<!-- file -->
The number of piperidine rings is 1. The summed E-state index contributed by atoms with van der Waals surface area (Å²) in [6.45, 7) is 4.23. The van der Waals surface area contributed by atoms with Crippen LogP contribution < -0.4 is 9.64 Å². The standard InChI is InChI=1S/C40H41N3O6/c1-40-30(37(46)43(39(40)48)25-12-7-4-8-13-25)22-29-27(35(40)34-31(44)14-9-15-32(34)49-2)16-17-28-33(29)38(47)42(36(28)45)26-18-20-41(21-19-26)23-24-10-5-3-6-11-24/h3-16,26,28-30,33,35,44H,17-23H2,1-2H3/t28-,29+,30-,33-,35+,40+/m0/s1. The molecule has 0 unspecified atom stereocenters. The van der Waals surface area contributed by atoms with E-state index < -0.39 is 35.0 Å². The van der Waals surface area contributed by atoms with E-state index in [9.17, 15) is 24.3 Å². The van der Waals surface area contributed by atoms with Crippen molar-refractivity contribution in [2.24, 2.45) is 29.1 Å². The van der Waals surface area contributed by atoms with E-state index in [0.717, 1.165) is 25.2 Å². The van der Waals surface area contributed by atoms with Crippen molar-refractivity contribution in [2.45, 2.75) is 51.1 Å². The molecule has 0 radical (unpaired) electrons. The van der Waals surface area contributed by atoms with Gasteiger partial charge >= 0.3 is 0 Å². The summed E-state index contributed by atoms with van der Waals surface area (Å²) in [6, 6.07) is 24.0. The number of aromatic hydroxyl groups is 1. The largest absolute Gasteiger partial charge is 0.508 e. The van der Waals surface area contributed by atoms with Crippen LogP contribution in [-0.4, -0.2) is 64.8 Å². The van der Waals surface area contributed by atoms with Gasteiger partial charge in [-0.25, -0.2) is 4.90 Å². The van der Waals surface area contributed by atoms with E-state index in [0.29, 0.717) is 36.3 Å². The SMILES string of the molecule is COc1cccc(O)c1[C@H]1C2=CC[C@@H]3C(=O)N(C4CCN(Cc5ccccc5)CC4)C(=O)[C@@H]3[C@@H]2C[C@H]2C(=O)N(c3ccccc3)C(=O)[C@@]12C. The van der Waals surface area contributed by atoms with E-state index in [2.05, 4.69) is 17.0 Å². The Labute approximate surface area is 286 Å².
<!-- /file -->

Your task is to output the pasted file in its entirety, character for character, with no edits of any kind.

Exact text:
The number of piperidine rings is 1. The summed E-state index contributed by atoms with van der Waals surface area (Å²) in [6.45, 7) is 4.23. The van der Waals surface area contributed by atoms with Crippen LogP contribution < -0.4 is 9.64 Å². The standard InChI is InChI=1S/C40H41N3O6/c1-40-30(37(46)43(39(40)48)25-12-7-4-8-13-25)22-29-27(35(40)34-31(44)14-9-15-32(34)49-2)16-17-28-33(29)38(47)42(36(28)45)26-18-20-41(21-19-26)23-24-10-5-3-6-11-24/h3-16,26,28-30,33,35,44H,17-23H2,1-2H3/t28-,29+,30-,33-,35+,40+/m0/s1. The molecule has 0 unspecified atom stereocenters. The van der Waals surface area contributed by atoms with E-state index < -0.39 is 35.0 Å². The van der Waals surface area contributed by atoms with E-state index in [9.17, 15) is 24.3 Å². The van der Waals surface area contributed by atoms with Crippen molar-refractivity contribution in [2.24, 2.45) is 29.1 Å². The van der Waals surface area contributed by atoms with E-state index in [0.717, 1.165) is 25.2 Å². The van der Waals surface area contributed by atoms with Crippen molar-refractivity contribution in [2.45, 2.75) is 51.1 Å². The molecule has 0 radical (unpaired) electrons. The van der Waals surface area contributed by atoms with Gasteiger partial charge >= 0.3 is 0 Å². The summed E-state index contributed by atoms with van der Waals surface area (Å²) in [6, 6.07) is 24.0. The number of aromatic hydroxyl groups is 1. The largest absolute Gasteiger partial charge is 0.508 e. The van der Waals surface area contributed by atoms with Crippen LogP contribution in [-0.4, -0.2) is 64.8 Å². The van der Waals surface area contributed by atoms with Gasteiger partial charge in [-0.25, -0.2) is 4.90 Å². The van der Waals surface area contributed by atoms with E-state index in [0.29, 0.717) is 36.3 Å². The SMILES string of the molecule is COc1cccc(O)c1[C@H]1C2=CC[C@@H]3C(=O)N(C4CCN(Cc5ccccc5)CC4)C(=O)[C@@H]3[C@@H]2C[C@H]2C(=O)N(c3ccccc3)C(=O)[C@@]12C. The van der Waals surface area contributed by atoms with E-state index in [2.05, 4.69) is 17.0 Å². The Labute approximate surface area is 286 Å².